- An inflationary spike not seen in over 40 years.
- The first tightening cycle ever implemented that would see simultaneous monetary and quantitative tightening.
- Continued COVID-related dislocation in supply chains.
- Many believed the Fed was “behind the curve.”
- Russian President Vladimir Putin’s brinkmanship over the Ukraine (the invasion happened later in the week).
However, we now have to focus on the tightening cycle and what we can expect moving forward. With each tightening cycle, the Fed strives to achieve a “soft landing,” which is a Goldilocks outcome where the Fed raises interest rates just enough to stop an economy from overheating without causing a severe economic downturn, thereby avoiding a recession. Since mid-August, many commentators have been claiming that a recession is a foregone conclusion, and it was only a matter of time. However, we have still not seen the yield curve inversion that would signal a recession was imminent. The U.S. 10-year yield minus three-month Treasury bill has bottomed at 0.04% but has yet to invert.
Although a 10-year minus three-month inversion may occur with one of the impending rate hikes, many expected that we would already be in recession by Q4 2022. However, the U.S. economy has proven much more resilient than many expected and if a recession does come, it will likely be later in 2023.
Even though the Fed has avoided a second policy error so far, we are not out of the woods yet. As highlighted by Darius Dale of 42Macro, “we all know the year-over-year numbers are high. But when you're talking about three-month annualized rates of change in the month of August, we're still building a considerable amount of inflationary pressure in the system.”
For instance, Shelter CPI, which makes up 32.77% of CPI, is continuing to surge forward. Also, this measure is a survey-based measure that is 7.8% weighted to rent and 23.68% weighted towards owners equivalent rent, or the amount of rent that would have to be paid in order to substitute a currently owned house as a rental property. The impact of this measure on inflation is known to lag and is expected to continue to impact inflation for many more months.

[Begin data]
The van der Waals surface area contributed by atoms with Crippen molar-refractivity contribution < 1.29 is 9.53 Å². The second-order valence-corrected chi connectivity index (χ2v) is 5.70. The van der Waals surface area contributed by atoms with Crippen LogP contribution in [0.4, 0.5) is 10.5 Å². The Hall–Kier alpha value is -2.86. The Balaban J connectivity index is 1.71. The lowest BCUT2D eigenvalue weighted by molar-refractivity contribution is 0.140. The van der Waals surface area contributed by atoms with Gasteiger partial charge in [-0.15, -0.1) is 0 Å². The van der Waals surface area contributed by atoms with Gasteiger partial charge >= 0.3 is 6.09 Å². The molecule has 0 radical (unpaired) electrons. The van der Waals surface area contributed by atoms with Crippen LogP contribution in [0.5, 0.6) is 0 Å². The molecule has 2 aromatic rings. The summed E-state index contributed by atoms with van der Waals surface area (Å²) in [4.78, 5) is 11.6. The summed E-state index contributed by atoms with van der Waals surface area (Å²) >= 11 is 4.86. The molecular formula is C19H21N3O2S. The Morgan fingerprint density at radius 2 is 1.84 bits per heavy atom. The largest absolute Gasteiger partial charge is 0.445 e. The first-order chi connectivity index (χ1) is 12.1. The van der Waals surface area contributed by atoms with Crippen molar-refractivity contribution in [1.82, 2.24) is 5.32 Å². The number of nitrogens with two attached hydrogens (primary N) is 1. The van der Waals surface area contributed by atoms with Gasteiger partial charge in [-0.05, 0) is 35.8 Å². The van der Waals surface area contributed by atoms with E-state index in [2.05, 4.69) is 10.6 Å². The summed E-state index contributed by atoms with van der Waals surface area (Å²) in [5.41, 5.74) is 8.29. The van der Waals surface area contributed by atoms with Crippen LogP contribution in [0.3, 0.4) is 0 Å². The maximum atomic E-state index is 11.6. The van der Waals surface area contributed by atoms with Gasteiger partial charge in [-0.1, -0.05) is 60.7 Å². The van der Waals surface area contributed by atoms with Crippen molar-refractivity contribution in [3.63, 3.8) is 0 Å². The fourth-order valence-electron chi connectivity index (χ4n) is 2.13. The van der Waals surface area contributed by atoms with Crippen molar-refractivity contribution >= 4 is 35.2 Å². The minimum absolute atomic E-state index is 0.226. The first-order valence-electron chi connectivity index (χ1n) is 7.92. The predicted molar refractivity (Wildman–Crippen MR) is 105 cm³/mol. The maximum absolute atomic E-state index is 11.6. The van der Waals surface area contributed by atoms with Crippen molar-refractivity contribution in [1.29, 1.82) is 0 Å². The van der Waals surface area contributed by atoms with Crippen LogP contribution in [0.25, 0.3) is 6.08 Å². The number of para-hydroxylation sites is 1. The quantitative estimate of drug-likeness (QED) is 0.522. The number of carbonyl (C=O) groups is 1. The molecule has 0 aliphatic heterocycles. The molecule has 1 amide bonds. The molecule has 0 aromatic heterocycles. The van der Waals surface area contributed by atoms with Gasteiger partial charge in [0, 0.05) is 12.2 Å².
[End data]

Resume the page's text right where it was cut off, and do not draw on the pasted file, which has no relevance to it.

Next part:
Dr. Thomas Hoening, the former President of the Federal Reserve Bank of Kansas City, notes that the potential for persistently sticky inflation has set up the Fed for a significant challenge.
“. . . if the unemployment rate starts to rise significantly, and if the economy does slow into a recession, even if inflation is still above 6% or 7%, there'll be enormous pressure on the Federal Reserve to reverse itself. And that's when we'll know whether they're going to stick to the plan.”
If the FOMC ends up getting rid of inflation by destroying the economy, that would be bullish for bonds and create difficulties for equities. If inflation is allowed to fester or have a structural change higher, that would be bearish for bonds but bullish for equities and commodities. With all these factors to consider, there is a good chance that the Fed could make another policy misstep that has negative implications for asset prices. However, we have already seen significant losses in both equities and bonds so far in 2022. One of these asset classes – or both – will eventually see a reprieve and provide positive returns. As such, investors may want to re-evaluate their portfolios to ensure that they have an asset mix that provides a balanced exposure to various macroeconomic risk factors – including a potential Fed policy error.
ABOUT THE AUTHOR
Keith brings over 25 years of investment management, strategy development, and entrepreneurial experience to Viewpoint. Keith uses his varied skills to drive business development at Viewpoint, while supporting other aspects of the business. He is passionate about building and delivering innovative and valuable investment management solutions.
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